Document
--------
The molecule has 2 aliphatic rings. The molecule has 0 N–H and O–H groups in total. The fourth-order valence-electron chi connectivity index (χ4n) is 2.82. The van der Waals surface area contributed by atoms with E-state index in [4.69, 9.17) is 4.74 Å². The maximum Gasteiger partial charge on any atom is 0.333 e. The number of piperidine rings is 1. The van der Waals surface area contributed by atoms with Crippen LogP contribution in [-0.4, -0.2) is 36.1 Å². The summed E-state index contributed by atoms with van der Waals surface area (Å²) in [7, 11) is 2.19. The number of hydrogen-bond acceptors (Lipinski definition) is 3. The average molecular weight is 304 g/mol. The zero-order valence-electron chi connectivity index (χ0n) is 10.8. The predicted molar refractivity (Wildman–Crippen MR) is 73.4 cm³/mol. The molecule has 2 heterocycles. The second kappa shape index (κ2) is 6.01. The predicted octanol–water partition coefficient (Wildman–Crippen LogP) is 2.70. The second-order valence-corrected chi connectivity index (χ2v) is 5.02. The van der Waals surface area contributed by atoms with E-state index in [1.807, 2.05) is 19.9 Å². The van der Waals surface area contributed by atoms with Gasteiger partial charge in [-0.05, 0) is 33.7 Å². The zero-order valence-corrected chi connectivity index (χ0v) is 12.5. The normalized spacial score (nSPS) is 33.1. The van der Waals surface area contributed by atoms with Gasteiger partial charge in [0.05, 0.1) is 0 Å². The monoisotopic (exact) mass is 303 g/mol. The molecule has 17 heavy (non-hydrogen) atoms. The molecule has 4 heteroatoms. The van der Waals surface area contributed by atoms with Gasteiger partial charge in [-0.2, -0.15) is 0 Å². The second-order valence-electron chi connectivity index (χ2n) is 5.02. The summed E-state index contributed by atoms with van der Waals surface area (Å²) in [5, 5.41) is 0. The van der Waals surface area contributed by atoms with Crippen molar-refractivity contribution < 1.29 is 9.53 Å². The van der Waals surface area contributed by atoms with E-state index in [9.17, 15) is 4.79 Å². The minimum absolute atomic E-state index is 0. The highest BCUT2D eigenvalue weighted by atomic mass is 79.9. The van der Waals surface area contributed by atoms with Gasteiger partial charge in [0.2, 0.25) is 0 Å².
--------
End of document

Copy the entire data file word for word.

The molecule has 2 aliphatic rings. The molecule has 0 N–H and O–H groups in total. The fourth-order valence-electron chi connectivity index (χ4n) is 2.82. The van der Waals surface area contributed by atoms with E-state index in [4.69, 9.17) is 4.74 Å². The maximum Gasteiger partial charge on any atom is 0.333 e. The number of piperidine rings is 1. The van der Waals surface area contributed by atoms with Crippen LogP contribution in [-0.4, -0.2) is 36.1 Å². The summed E-state index contributed by atoms with van der Waals surface area (Å²) in [7, 11) is 2.19. The number of hydrogen-bond acceptors (Lipinski definition) is 3. The average molecular weight is 304 g/mol. The zero-order valence-electron chi connectivity index (χ0n) is 10.8. The predicted molar refractivity (Wildman–Crippen MR) is 73.4 cm³/mol. The molecule has 2 heterocycles. The second kappa shape index (κ2) is 6.01. The predicted octanol–water partition coefficient (Wildman–Crippen LogP) is 2.70. The second-order valence-corrected chi connectivity index (χ2v) is 5.02. The van der Waals surface area contributed by atoms with E-state index in [1.807, 2.05) is 19.9 Å². The van der Waals surface area contributed by atoms with Gasteiger partial charge in [-0.05, 0) is 33.7 Å². The zero-order valence-corrected chi connectivity index (χ0v) is 12.5. The normalized spacial score (nSPS) is 33.1. The van der Waals surface area contributed by atoms with Gasteiger partial charge in [0.05, 0.1) is 0 Å². The monoisotopic (exact) mass is 303 g/mol. The molecule has 17 heavy (non-hydrogen) atoms. The molecule has 4 heteroatoms. The van der Waals surface area contributed by atoms with Gasteiger partial charge in [-0.2, -0.15) is 0 Å². The second-order valence-electron chi connectivity index (χ2n) is 5.02. The summed E-state index contributed by atoms with van der Waals surface area (Å²) in [5, 5.41) is 0. The van der Waals surface area contributed by atoms with Crippen molar-refractivity contribution < 1.29 is 9.53 Å². The van der Waals surface area contributed by atoms with E-state index in [9.17, 15) is 4.79 Å². The minimum absolute atomic E-state index is 0. The highest BCUT2D eigenvalue weighted by atomic mass is 79.9. The van der Waals surface area contributed by atoms with Gasteiger partial charge in [0.2, 0.25) is 0 Å².